Two decades ago, the Virginia Law Review published our article "The Mechanisms of Market Efficiency" (MOME), in which we tried to discern the institutional underpinnings of financial market efficiency. We concluded that the level of market efficiency with respect to a particular fact depends on which of several market mechanisms – universally informed trading, professionally informed trading, derivatively informed trading, and uninformed trading operates to reflect that fact in market price. Revisiting our article is particularly appropriate today. A new framework for evaluating the efficiency of the stock market, called "behavioral finance," and a growing number of empirical studies pose a ...


Patents, Venture Capital, And Software Start-Ups, Ronald J. Mann, Thomas W. Sager Jan 2005

Patents, Venture Capital, And Software Start-Ups, Ronald J. Mann, Thomas W. Sager

Faculty Scholarship

This paper analyzes the relation between the patenting behavior of startup firms and the progress of those firms through the venture capital cycle. Linking data relating to venture capital financing of software startup firms with data concerning the patents obtained by those firms, we find significant and robust positive correlations between patenting and several variables measuring the firm's performance (including number of rounds, total investment, exit status, receipt of late stage financing, and longevity). The data also show that (1) only about one in four venture-backed software firms acquired even one patent during the period of the study; (2 ...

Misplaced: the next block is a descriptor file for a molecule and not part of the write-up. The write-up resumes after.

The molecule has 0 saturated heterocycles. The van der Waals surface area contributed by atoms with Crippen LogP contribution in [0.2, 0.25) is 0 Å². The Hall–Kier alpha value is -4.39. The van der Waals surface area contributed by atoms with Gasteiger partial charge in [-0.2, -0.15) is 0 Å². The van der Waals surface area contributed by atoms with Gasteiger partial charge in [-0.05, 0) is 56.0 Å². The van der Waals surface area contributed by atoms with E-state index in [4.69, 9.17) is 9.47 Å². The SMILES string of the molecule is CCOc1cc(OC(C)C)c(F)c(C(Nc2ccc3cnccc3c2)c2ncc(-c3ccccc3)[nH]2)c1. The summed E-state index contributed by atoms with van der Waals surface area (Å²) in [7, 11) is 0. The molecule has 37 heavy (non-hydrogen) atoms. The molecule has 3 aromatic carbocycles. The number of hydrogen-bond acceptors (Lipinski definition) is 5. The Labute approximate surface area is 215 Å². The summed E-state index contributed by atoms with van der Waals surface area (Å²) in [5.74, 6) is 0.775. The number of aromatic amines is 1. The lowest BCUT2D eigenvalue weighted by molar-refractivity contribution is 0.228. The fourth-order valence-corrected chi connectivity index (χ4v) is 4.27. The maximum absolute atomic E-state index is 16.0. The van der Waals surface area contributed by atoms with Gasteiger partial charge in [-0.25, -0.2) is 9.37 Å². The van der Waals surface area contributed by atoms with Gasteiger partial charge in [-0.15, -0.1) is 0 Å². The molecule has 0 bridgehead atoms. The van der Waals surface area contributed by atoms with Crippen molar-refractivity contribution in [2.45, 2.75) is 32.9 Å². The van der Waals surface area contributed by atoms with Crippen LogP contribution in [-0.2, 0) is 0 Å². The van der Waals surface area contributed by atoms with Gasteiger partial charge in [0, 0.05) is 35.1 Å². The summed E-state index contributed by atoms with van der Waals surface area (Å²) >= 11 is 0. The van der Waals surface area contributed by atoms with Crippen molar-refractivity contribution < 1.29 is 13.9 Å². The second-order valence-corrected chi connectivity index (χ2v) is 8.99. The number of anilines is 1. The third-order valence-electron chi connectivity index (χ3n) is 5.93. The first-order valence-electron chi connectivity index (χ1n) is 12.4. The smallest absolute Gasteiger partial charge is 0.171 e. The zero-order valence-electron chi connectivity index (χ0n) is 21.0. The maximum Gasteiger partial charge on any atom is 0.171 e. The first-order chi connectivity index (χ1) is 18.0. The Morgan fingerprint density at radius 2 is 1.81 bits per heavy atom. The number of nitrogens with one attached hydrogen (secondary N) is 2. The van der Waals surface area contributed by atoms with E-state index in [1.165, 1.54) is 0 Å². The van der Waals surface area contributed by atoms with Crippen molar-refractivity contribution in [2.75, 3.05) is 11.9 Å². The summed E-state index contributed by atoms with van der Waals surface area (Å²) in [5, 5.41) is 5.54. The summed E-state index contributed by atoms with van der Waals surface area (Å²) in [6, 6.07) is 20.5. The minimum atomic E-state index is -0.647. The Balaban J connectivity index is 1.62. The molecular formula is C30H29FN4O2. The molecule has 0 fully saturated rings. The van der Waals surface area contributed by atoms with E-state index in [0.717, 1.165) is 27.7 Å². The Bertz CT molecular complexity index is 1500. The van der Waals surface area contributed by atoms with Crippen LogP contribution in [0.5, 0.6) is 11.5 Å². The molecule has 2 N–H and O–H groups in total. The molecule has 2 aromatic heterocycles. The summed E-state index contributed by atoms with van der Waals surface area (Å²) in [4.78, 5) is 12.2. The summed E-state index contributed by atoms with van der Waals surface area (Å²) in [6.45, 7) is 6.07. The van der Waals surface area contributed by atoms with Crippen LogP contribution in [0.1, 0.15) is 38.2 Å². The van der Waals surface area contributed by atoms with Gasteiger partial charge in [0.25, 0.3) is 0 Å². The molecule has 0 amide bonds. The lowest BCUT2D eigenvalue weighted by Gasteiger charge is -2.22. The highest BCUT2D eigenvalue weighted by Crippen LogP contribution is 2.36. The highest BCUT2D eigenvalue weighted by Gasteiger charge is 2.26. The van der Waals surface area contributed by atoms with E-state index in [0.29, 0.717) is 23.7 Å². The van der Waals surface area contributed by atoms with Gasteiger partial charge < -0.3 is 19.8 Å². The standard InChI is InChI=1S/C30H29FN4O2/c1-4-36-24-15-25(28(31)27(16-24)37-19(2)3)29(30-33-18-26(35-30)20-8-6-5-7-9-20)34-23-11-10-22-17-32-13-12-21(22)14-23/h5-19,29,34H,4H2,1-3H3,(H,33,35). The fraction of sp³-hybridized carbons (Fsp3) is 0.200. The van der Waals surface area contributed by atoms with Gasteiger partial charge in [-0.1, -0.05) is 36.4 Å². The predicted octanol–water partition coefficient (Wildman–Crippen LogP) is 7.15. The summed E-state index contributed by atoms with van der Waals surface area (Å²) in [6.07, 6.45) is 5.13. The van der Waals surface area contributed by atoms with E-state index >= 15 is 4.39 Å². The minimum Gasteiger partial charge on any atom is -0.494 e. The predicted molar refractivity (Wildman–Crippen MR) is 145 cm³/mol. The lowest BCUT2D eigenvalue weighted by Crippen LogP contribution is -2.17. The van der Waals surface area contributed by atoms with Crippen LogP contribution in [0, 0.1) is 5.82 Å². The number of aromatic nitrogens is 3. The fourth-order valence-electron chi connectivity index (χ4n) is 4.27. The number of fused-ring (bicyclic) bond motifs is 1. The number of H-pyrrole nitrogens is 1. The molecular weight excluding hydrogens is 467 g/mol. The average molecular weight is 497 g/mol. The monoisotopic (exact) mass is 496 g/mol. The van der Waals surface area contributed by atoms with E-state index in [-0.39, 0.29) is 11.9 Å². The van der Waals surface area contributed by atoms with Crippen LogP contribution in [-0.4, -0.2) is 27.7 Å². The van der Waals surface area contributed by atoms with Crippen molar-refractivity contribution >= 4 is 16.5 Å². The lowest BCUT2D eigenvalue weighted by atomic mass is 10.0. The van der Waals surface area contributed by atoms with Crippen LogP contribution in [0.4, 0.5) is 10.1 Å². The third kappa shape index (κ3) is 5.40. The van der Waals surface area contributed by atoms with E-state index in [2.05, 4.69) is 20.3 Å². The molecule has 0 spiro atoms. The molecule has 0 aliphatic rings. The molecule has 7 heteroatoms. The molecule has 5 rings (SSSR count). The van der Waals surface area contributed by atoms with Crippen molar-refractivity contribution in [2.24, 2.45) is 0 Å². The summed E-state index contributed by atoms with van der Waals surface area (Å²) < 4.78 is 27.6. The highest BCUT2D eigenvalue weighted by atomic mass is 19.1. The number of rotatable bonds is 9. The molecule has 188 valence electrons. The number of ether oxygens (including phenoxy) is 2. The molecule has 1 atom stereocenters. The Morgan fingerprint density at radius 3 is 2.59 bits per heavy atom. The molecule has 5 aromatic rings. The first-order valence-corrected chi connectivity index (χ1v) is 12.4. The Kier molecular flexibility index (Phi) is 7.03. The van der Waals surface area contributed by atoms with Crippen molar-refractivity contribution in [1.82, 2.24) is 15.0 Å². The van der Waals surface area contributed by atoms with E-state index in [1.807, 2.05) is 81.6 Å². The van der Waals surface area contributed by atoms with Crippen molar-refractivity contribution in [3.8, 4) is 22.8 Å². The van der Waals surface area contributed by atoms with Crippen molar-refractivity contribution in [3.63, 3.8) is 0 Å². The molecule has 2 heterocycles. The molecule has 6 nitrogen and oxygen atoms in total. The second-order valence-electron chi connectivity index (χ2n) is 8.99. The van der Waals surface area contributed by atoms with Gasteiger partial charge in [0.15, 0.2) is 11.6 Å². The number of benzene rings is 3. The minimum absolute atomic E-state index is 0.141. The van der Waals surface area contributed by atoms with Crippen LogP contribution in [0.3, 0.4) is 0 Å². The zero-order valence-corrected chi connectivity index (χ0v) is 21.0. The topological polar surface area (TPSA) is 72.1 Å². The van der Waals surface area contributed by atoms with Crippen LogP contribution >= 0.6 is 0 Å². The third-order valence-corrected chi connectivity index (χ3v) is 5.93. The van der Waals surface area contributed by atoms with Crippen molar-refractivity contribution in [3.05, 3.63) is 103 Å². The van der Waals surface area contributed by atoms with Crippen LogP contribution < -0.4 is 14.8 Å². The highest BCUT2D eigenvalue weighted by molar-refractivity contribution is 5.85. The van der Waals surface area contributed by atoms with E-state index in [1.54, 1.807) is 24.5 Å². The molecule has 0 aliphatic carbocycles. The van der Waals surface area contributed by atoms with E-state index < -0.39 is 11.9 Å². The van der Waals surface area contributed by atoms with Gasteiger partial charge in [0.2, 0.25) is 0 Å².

Contextual Analysis Of Tax Ownership, Alex Raskolnikov Jan 2005

Contextual Analysis Of Tax Ownership, Alex Raskolnikov

Faculty Scholarship

Ownership is one of the most fundamental concepts in tax law, yet it remains remarkably confused. The uncertainty inhibits tax planning, leads to inconsistent responses from the government, and produces unexpected outcomes in the courts. There has been no shortage of scholarly attention to the issue, but most of the commentary has been either exceedingly narrow or focused on far-reaching reforms. As a result, the law of tax ownership lacks conceptual foundation. This article attempts to remedy the deficiency by proposing a comprehensive approach to tax ownership and demonstrating that the doctrine may (and should) be significantly clarified without a ...


Some Reflections On Two-Sided Markets And Pricing, Victor P. Goldberg Jan 2005

Some Reflections On Two-Sided Markets And Pricing, Victor P. Goldberg

Faculty Scholarship

We want to join Bob Pitofsky in thanking the participants in this symposium for their thoughtful contributions. The literature on two-sided markets, both analytical and policy oriented, has mushroomed and this timely set of essays represents a significant contribution. The first generation of this literature grew up around the credit card industry, largely as a result of the antitrust litigation that challenged a wide range of standard practices in that industry. However, the theoretical problems that were first uncovered in this context extend to many other activities as well. The full range of papers found in this symposium, which have ...


How Law Affects Lending, Rainer F.H. Haselmann, Katharina Pistor, Vikrant Vig Jan 2005

How Law Affects Lending, Rainer F.H. Haselmann, Katharina Pistor, Vikrant Vig

Faculty Scholarship

The paper explores how legal change affects lending behavior of banks in twelve transition economies of Central and Eastern Europe. In contrast to previous studies, we use bank level rather than aggregate data, which allows us to control for country level heterogeneity and analyze the effect of legal change on different types of lenders. Using a differences-in-differences methodology to analyze the within country variation of changes in creditor rights protection, we find that the credit supplied by banks increases subsequent to legal change. Further, we show that collateral law matters more for credit market development than bankruptcy law. We also ...